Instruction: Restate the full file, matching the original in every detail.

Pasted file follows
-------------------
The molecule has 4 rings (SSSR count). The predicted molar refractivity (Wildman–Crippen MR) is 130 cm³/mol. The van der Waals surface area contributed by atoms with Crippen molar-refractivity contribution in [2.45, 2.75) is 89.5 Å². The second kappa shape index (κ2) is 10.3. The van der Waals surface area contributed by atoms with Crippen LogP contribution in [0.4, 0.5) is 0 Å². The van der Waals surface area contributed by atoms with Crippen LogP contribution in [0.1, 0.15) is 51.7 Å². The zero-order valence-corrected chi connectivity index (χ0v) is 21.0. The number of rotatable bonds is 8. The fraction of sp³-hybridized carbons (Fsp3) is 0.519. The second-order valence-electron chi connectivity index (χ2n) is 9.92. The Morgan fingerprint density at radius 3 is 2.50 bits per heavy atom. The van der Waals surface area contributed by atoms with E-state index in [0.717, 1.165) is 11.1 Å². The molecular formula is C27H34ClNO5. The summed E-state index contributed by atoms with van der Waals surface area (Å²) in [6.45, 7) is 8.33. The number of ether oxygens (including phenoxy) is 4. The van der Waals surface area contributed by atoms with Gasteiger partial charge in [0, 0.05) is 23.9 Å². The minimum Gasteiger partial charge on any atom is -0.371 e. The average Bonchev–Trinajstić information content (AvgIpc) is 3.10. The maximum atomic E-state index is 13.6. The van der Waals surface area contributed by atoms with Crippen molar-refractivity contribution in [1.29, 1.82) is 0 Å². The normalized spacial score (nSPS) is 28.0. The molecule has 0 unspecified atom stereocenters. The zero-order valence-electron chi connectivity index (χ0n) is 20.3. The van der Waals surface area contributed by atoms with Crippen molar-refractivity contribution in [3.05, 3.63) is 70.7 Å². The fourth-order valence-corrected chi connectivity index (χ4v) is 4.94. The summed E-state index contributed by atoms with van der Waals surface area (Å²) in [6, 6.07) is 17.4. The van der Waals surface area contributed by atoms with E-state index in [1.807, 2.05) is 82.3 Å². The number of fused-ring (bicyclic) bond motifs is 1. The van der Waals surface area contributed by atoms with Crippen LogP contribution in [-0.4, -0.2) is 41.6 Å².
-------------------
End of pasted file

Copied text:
The molecule has 4 rings (SSSR count). The predicted molar refractivity (Wildman–Crippen MR) is 130 cm³/mol. The van der Waals surface area contributed by atoms with Crippen molar-refractivity contribution in [2.45, 2.75) is 89.5 Å². The second kappa shape index (κ2) is 10.3. The van der Waals surface area contributed by atoms with Crippen LogP contribution in [0.4, 0.5) is 0 Å². The van der Waals surface area contributed by atoms with Crippen LogP contribution in [0.1, 0.15) is 51.7 Å². The zero-order valence-corrected chi connectivity index (χ0v) is 21.0. The number of rotatable bonds is 8. The fraction of sp³-hybridized carbons (Fsp3) is 0.519. The second-order valence-electron chi connectivity index (χ2n) is 9.92. The Morgan fingerprint density at radius 3 is 2.50 bits per heavy atom. The van der Waals surface area contributed by atoms with E-state index in [0.717, 1.165) is 11.1 Å². The molecular formula is C27H34ClNO5. The summed E-state index contributed by atoms with van der Waals surface area (Å²) in [6.45, 7) is 8.33. The number of ether oxygens (including phenoxy) is 4. The van der Waals surface area contributed by atoms with Gasteiger partial charge in [0, 0.05) is 23.9 Å². The minimum Gasteiger partial charge on any atom is -0.371 e. The average Bonchev–Trinajstić information content (AvgIpc) is 3.10. The maximum atomic E-state index is 13.6. The van der Waals surface area contributed by atoms with Crippen molar-refractivity contribution in [1.29, 1.82) is 0 Å². The normalized spacial score (nSPS) is 28.0. The molecule has 0 unspecified atom stereocenters. The zero-order valence-electron chi connectivity index (χ0n) is 20.3. The van der Waals surface area contributed by atoms with Crippen molar-refractivity contribution in [3.05, 3.63) is 70.7 Å². The fourth-order valence-corrected chi connectivity index (χ4v) is 4.94. The summed E-state index contributed by atoms with van der Waals surface area (Å²) in [6, 6.07) is 17.4. The van der Waals surface area contributed by atoms with E-state index in [1.807, 2.05) is 82.3 Å². The number of fused-ring (bicyclic) bond motifs is 1. The van der Waals surface area contributed by atoms with Crippen LogP contribution in [-0.4, -0.2) is 41.6 Å².